e is to allow a model to evolve and allow contextual relationships that rel=
ate these Works together be introduced as needed.=0A=
From: Bibliographic Framework Transition Initiative Forum [BIBFRAME@LISTSER=
V.LOC.GOV] on behalf of Eric Miller [[log in to unmask]]=0A=
Sent: Wednesday, January 09, 2013 12:26 PM=0A=
To: [log in to unmask]=0A=
Subject: Re: [BIBFRAME] Bibframe, flexibility and FRBR=0A=
On Jan 6, 2013, at 8:06 PM, Kelley McGrath <[log in to unmask]> wrote:=0A=
I would also like to get a sense of the flexibility of Bibframe, especial=
ly as it relates to FRBR. It makes sense to me that Bibframe is not explici=
tly tied to the FBRB model. It needs to be hospitable to many types of data=
, all of which will not be modeled on or necessarily compatible with FRBR.=
My (and at least some other people's) initial impression of the mapping o=
f FRBR group 1 entities to Bibframe was that it would be something like=0A=
Work =3D work + expression=0A=
Instance =3D manifestation=0A=
It appears from the actual examples, that the mapping is more like=0A=
Work =3D work=0A=
Instance =3D expression + manifestation=0A=
Holdings (annotation) sort of =3D item=0A=
Interestingly, this essentially two-level mapping is very similar to what=
  OLAC did for our prototype interface for moving images (https://blazing-su=
It's surprisingly more common than one might think.=0A=
Movie =3D work + primary (usually original) expression=0A=
Version =3D current expression + manifestation=0A=
We had a table for libraries and items were modeled as a relationship bet=
ween libraries and versions (manifestations), which I think is essentially =
similar to Bibframe's holdings. The attributes of the items could then be h=
ung off the relationship.=0A=
I would be interested in any additional details you might be able to share =
on this point.=0A=
  The reasons we took this approach were practical. Most of the attributes=
  of expressions for commercial videos are what I think of as independent va=
riables. That is, the fact that this DVD has a French subtitle track has no=
  necessary connection to the fact that it has a full screen expression or t=
o what other language options are available. For every new manifestation, t=
he individual values for these types of expression have to be verified anew=
  and linking up to some sort of existing expression record would save no ti=
me over just adding them to the manifestation record. This two-level approa=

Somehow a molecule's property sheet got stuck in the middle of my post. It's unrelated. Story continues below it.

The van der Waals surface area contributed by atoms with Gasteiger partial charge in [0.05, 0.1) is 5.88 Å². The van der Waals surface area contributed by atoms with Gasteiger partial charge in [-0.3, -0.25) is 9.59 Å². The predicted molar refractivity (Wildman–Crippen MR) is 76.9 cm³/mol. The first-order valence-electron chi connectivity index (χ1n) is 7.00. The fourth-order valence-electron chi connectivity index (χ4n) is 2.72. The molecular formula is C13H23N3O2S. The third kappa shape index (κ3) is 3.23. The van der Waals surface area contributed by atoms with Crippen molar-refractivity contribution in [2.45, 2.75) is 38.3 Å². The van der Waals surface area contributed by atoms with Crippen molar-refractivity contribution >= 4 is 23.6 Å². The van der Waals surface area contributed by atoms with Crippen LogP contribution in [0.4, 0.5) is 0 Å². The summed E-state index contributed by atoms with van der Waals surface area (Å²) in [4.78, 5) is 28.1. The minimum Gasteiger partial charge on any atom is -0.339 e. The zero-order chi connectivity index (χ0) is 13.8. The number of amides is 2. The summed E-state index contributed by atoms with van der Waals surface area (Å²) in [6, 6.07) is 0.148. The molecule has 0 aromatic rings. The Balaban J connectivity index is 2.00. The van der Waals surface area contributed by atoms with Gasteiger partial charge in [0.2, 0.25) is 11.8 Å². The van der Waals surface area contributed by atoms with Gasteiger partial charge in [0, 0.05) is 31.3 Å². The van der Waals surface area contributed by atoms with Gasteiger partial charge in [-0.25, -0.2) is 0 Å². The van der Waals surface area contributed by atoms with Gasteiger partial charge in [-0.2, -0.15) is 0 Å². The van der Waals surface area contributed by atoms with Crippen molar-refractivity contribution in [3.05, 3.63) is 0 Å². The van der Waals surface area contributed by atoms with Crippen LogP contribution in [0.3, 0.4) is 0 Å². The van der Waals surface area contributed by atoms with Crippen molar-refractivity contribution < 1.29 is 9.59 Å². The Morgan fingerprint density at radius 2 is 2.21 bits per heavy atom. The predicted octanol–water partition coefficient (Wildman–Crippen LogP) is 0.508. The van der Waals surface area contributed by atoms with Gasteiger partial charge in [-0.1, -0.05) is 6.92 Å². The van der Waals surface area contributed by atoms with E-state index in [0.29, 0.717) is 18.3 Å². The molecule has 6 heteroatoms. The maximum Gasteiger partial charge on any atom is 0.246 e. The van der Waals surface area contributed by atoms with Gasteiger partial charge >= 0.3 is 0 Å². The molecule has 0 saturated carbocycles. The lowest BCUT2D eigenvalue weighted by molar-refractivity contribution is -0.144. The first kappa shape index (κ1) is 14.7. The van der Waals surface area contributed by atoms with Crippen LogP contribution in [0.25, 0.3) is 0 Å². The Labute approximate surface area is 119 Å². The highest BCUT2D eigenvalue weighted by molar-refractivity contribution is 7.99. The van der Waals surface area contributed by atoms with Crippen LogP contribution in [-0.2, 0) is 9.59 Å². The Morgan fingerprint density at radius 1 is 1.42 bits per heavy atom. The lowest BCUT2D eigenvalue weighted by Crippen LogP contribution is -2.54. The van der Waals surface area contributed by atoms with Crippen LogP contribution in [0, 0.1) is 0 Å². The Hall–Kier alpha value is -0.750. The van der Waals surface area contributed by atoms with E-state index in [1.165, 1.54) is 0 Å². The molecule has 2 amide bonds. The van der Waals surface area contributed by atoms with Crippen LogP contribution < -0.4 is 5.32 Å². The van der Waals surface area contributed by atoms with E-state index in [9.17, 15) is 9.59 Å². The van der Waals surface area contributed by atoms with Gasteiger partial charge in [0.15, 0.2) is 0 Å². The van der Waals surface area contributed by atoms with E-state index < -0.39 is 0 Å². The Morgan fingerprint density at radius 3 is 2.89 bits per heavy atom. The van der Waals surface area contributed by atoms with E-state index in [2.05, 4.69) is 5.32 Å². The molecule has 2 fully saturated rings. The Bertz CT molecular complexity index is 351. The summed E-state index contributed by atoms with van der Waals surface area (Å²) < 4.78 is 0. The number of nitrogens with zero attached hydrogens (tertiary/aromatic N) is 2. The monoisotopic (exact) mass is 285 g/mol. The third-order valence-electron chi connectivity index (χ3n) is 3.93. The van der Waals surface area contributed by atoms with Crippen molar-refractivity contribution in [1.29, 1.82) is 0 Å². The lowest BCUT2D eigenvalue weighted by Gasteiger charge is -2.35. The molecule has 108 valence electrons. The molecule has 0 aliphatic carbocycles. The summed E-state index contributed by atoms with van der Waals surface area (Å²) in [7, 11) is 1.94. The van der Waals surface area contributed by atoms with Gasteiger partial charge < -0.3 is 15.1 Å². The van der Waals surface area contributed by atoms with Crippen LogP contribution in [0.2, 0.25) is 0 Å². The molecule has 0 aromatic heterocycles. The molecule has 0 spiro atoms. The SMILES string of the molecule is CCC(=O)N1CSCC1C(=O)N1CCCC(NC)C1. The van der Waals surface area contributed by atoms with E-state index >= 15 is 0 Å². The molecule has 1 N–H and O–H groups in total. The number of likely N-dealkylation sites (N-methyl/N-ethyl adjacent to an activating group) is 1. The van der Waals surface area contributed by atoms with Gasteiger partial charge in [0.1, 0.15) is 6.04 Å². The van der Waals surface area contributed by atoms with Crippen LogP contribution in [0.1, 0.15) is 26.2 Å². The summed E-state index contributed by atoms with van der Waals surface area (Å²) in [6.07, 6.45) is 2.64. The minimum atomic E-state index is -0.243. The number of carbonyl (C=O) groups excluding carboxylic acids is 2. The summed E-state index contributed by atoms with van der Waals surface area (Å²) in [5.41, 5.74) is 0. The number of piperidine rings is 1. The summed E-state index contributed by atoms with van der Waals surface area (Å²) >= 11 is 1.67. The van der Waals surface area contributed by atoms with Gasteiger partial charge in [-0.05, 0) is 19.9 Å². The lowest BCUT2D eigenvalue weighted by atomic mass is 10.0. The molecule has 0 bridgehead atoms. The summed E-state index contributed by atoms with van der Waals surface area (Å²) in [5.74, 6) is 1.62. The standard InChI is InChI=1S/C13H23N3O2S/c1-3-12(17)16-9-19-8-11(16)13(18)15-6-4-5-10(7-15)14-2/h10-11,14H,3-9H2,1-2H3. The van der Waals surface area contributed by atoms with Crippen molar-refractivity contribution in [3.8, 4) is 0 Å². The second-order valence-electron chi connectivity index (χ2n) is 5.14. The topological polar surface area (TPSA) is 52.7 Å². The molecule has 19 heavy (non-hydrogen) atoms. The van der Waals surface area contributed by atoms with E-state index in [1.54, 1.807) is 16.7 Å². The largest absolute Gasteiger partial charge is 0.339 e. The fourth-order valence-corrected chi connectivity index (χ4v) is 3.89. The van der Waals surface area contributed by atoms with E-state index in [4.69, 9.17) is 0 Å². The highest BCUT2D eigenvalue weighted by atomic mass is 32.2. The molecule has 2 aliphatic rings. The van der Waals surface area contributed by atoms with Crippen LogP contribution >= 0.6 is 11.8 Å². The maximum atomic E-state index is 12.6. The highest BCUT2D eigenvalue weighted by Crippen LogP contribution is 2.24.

ch (we presented item location as a version attribute) also worked well for=
  display to the public.=0A=
How to display BIBFRAME data to patrons / users has yet to be fully explore=
d but we've balanced the user centered search + discovery process in from t=
he start. As part of the python MARC2bibframe codebase available on github,=
  for example, we've included a simple end user interface to show one exampl=
e of how this might look.=0A=
- https://github.com/lcnetdev/marc2bibframe/blob/master/python/html/exhibit=
We're using this interface this over several 1000+ MARC->BIBFRAME record ex=
amples from various collections donated by the Early Experiments to explore=
  their data. It's been quite a useful exercise and one I hope that will be =
made public shortly. FYI, the list of the various Early Experimenters who h=
ave contributed their sample collections are listed here=0A=
- http://www.loc.gov/marc/transition/news/bibframe-112312.html=0A=
However, it turned out that there were a couple situations in which this =
model did not work so well.=0A=
One is when there are multiple works on a manifestation and the expressio=
n values (such as language) related to each work vary. There was no easy wa=
y in our model to represent this.=0A=
The second case is when the expression isn't really a single independent =
variable (or couple of closely related ones such as French Dolby surround s=
oundtrack), but rather a cluster of attributes that are inherently related =
and need to be reused together. For commercial videos, these are usually di=
stinct intellectual or artistic versions (rather than things like dubbed so=
undtracks that are meant to be substitutions for accessibility). For exampl=
e, a director's cut would usually have a duration associated with it and we=
  might also know of a date or an editor. It might also need its own summary=
  and would be connected to its own reviews or other annotations.=0A=
Work                           Expression                               M=
Blade runner (1982)   Final cut (2007)                       DVD (2007)=
                                     117 min.                             =
      2 discs=0A=
                                     Review:                              =
      ISBN 9781419850028=0A=
                                     http://goo.gl/UgMQe             OCLC#=
Again an alternative interpretation of this is that Blade runner (the theat=
rical release) and Blade Runner (the extended / much better directors cut) =
are simply 2 different Works each of which share contextual relationships t=
o common resources (actors, directors, etc. etc.).  In the Work associated =
with the theatrical release, I would expect to see that Editor you mentione=
In this case, the separation into different Works is important for several =
reasons, but one is simply they have very different Instances associated wi=
th them. The theatrical release came out in VHS, Beta, LaserDisc, etc. whil=
e the Directors cut was released later in DVD, BluRay, etc.  I'm a bit emba=
rrassed to say I have just about all of these ;)=0A=
There are also rare cases where even for information that we would normal=
ly consider as an isolated, independent variable, there is additional infor=
mation that one would want to keep together. For example, many of Miyazaki'=
s animated films have been dubbed into English with big name voice casts. I=